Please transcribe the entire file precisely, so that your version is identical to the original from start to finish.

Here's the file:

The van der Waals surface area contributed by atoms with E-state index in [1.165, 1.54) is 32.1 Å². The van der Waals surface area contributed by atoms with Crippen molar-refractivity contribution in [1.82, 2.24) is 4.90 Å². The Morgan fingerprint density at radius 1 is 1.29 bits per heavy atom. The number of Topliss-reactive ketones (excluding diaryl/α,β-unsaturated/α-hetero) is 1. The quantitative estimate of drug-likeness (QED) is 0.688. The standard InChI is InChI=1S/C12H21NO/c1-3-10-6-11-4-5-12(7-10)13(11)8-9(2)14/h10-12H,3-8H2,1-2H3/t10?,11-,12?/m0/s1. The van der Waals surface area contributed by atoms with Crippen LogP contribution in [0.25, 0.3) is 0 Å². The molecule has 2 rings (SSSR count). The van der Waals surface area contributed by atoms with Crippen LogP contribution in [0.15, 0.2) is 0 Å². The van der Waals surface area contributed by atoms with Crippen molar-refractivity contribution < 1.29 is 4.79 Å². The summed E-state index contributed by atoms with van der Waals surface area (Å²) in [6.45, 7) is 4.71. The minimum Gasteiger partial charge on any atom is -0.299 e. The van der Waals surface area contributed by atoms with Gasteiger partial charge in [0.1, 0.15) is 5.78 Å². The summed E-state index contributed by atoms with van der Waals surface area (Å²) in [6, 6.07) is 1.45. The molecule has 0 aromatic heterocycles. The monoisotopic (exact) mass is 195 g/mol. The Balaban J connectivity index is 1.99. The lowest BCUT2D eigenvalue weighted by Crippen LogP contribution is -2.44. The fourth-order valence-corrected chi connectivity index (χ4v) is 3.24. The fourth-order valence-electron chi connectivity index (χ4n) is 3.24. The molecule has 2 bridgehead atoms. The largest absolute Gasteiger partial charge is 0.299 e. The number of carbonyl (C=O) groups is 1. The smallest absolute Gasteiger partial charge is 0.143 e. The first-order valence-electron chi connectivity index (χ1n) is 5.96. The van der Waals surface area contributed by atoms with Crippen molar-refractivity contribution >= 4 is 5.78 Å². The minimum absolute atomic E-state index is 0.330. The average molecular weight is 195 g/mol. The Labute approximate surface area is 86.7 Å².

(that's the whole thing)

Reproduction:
The van der Waals surface area contributed by atoms with E-state index in [1.165, 1.54) is 32.1 Å². The van der Waals surface area contributed by atoms with Crippen molar-refractivity contribution in [1.82, 2.24) is 4.90 Å². The Morgan fingerprint density at radius 1 is 1.29 bits per heavy atom. The number of Topliss-reactive ketones (excluding diaryl/α,β-unsaturated/α-hetero) is 1. The quantitative estimate of drug-likeness (QED) is 0.688. The standard InChI is InChI=1S/C12H21NO/c1-3-10-6-11-4-5-12(7-10)13(11)8-9(2)14/h10-12H,3-8H2,1-2H3/t10?,11-,12?/m0/s1. The van der Waals surface area contributed by atoms with Crippen LogP contribution in [0.25, 0.3) is 0 Å². The molecule has 2 rings (SSSR count). The van der Waals surface area contributed by atoms with Crippen LogP contribution in [0.15, 0.2) is 0 Å². The van der Waals surface area contributed by atoms with Crippen molar-refractivity contribution < 1.29 is 4.79 Å². The summed E-state index contributed by atoms with van der Waals surface area (Å²) in [6.45, 7) is 4.71. The minimum Gasteiger partial charge on any atom is -0.299 e. The van der Waals surface area contributed by atoms with Gasteiger partial charge in [0.1, 0.15) is 5.78 Å². The summed E-state index contributed by atoms with van der Waals surface area (Å²) in [6, 6.07) is 1.45. The molecule has 0 aromatic heterocycles. The monoisotopic (exact) mass is 195 g/mol. The Balaban J connectivity index is 1.99. The lowest BCUT2D eigenvalue weighted by Crippen LogP contribution is -2.44. The fourth-order valence-corrected chi connectivity index (χ4v) is 3.24. The fourth-order valence-electron chi connectivity index (χ4n) is 3.24. The molecule has 2 bridgehead atoms. The largest absolute Gasteiger partial charge is 0.299 e. The number of carbonyl (C=O) groups is 1. The smallest absolute Gasteiger partial charge is 0.143 e. The first-order valence-electron chi connectivity index (χ1n) is 5.96. The van der Waals surface area contributed by atoms with Crippen molar-refractivity contribution >= 4 is 5.78 Å². The minimum absolute atomic E-state index is 0.330. The average molecular weight is 195 g/mol. The Labute approximate surface area is 86.7 Å².